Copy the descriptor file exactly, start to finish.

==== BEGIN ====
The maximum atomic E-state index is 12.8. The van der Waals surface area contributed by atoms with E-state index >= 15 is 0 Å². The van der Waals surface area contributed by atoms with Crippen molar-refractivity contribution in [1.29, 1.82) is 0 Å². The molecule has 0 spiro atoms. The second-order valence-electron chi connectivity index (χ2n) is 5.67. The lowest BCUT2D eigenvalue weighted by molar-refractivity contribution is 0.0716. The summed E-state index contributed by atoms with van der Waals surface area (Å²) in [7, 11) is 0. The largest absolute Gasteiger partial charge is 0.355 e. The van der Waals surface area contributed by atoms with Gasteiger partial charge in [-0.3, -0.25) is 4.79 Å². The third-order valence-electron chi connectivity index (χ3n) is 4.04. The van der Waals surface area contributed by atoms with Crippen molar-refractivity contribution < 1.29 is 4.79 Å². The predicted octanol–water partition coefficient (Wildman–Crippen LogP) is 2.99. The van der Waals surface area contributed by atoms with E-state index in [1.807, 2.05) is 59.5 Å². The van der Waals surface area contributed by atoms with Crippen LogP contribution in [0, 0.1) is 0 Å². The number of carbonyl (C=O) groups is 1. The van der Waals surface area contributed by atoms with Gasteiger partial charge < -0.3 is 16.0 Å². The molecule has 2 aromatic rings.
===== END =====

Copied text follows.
The maximum atomic E-state index is 12.8. The van der Waals surface area contributed by atoms with E-state index >= 15 is 0 Å². The van der Waals surface area contributed by atoms with Crippen molar-refractivity contribution in [1.29, 1.82) is 0 Å². The molecule has 0 spiro atoms. The second-order valence-electron chi connectivity index (χ2n) is 5.67. The lowest BCUT2D eigenvalue weighted by molar-refractivity contribution is 0.0716. The summed E-state index contributed by atoms with van der Waals surface area (Å²) in [7, 11) is 0. The largest absolute Gasteiger partial charge is 0.355 e. The van der Waals surface area contributed by atoms with Gasteiger partial charge in [-0.3, -0.25) is 4.79 Å². The third-order valence-electron chi connectivity index (χ3n) is 4.04. The van der Waals surface area contributed by atoms with Crippen molar-refractivity contribution < 1.29 is 4.79 Å². The predicted octanol–water partition coefficient (Wildman–Crippen LogP) is 2.99. The van der Waals surface area contributed by atoms with E-state index in [1.807, 2.05) is 59.5 Å². The van der Waals surface area contributed by atoms with Crippen LogP contribution in [0, 0.1) is 0 Å². The number of carbonyl (C=O) groups is 1. The van der Waals surface area contributed by atoms with Gasteiger partial charge < -0.3 is 16.0 Å². The molecule has 2 aromatic rings.